When it comes to stress, no student is immune. How a student adapts and copes with stressful situations determines the success of that student.
That was the message of Focus 203 sessions held Wednesday at Naperville Central High School and Thursday at Grace Methodist Church. The working meetings were outgrowths of Naperville School District 203’s Future Focus initiative, which gets the community actively participating in the process to address the needs of students now and in the future.
Rachel Weiss, supervisor of social work services in District 203, and Naperville Central social worker Amy Barth, set the stage for discussions on the social and emotional health of students in the district before giving those in attendance the chance to tackle what they deemed the greatest concern for parents and the community.
The goal was to identify priorities to develop additional programming and support for parents, students, educators and mental health providers.
Weiss said today’s students are feeling the pressure to succeed and fear they are not living up to their parents’ expectations. In addition to family stressors, students face social pressures from peers, schoolmates, social media and images they see in other forms of media.
What students are lacking is resiliency, the ability to “roll with the punches, the ability to problem solve and the ability to regulate their emotions,” Weiss said. The problem extends beyond the borders of Naperville because colleges are reporting the same problems.
“This is a societal issue,” she added.
The good news
Mental health professionals are seeing a rise in a variety of issues. Quoting figures from Linden Oaks in Naperville, Weiss said as many as 20 percent of children suffer from a behavioral health disorder and 8 percent of children ages 13-18 develop an anxiety disorder. Eleven percent of adolescents develop a depressive disorder by age 18.
Weiss said students facing basic stress or dealing with an undiagnosed mental health disorder sometimes turn to self-medicating with drugs and alcohol as a coping mechanism to relieve the anxiety.
The good news, she said, is that early intervention and teaching kids how to handle stress and build resiliency can promote long-term student success.
That is why District 203 is working to incorporate more social and emotional learning into the curriculum.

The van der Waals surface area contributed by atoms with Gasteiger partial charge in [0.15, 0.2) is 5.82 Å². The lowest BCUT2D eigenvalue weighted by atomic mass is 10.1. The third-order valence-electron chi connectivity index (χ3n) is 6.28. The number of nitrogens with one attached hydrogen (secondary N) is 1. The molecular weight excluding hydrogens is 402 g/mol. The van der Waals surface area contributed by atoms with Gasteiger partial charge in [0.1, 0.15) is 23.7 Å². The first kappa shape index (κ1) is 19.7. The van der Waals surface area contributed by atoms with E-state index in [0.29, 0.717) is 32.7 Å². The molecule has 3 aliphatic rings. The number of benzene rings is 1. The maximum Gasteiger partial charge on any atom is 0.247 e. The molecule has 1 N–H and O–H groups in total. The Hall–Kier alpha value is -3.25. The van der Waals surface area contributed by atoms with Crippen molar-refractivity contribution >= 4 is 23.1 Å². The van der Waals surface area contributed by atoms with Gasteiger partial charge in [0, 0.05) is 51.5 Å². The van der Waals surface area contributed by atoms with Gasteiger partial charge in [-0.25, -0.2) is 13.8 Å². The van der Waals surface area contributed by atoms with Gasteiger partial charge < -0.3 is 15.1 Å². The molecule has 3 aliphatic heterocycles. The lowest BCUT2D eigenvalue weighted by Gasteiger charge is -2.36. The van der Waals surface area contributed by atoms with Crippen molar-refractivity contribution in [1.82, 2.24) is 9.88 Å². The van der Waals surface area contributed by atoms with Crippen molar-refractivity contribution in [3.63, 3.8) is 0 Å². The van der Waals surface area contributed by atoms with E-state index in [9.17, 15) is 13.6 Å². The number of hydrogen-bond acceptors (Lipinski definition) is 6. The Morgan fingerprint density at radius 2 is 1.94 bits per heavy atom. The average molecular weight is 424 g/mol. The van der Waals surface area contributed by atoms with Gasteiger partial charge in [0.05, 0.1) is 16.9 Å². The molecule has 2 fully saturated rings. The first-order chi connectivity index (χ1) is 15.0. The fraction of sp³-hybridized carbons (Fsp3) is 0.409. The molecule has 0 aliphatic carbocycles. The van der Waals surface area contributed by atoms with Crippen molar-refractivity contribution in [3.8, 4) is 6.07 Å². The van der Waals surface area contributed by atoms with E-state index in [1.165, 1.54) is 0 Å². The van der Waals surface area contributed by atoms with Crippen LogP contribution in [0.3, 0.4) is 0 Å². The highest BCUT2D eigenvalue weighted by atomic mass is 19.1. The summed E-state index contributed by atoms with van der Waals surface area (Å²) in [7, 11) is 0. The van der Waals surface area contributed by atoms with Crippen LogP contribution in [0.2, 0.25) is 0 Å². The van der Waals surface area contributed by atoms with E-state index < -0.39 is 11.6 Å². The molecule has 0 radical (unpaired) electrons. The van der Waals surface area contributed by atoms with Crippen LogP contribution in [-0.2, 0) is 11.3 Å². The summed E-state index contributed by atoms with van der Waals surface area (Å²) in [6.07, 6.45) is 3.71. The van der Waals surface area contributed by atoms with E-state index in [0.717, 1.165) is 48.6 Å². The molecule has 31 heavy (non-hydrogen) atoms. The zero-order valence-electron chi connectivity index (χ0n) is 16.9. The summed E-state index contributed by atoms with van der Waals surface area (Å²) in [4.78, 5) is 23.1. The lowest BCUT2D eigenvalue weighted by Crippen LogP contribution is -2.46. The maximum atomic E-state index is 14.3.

Weiss said when students are able to understand and manage their emotions, student academic and testing achievement increases, student anxiety is lower, and the number of discipline issues drop.
Barth said parents and teachers need to learn the difference between typical adolescent behavior and symptoms of mental health issues, whether it be anxiety, depression, substance abuse or frequent complaints of headaches or stomach pain. Someone needs to step in when parents and teachers start to see significant changes in thinking, emotions, behavior and physical well-being, changes in managing relationships, or changes in daily responsibilities, such as class attendance, school work, personal care or after-school activities.
Barth urged parents to talk to trusted friends or contact the school’s support staff or a pediatrician. She said sometimes just talking about a situation will give clarity.
Most of all, she said parents must give up stigmas associated with mental health concerns.
Barth noted that when children are small, play dates are the perfect opportunity for parents to bounce parenting issues off each other.
As the child gets older, parents have less time and topics become harder to discuss, so parents feel isolated. “The truth is, these issues are common, and they can and do affect many of us,” Barth said.
As a start, Barth suggests parents create a parenting plan that is consistent, united and predictable. Plans should include givens (such as food and shelter), non-negotiables (such as chores or religious activities) and negotiables (cell phone use or ability to attend activities or visit friends).
During breakout sessions, educators, mental health professionals, parents and other community members had the chance to consider what were the top social and emotional concerns facing students. Issues ran the gamut from the need for students to feel safe in school to kids learning to set boundaries when it comes to social media and video games.
The various groups urged District 203 to improve communication between schoosl and parents, have schools embrace the diversity of students and teach students how to be more inclusive, offer more parent education courses that also can be viewed online, provide more professional development for teachers to help the identify issues and teach students problem-solving skills so that they can resolve conflict themselves or deal with failure.
Superintendent Dan Bridges said the meetings are just the start of a working dialogue with the community on the social and emotional health of students. The district will use the information gathered to define priorities and improvement strategies, he said.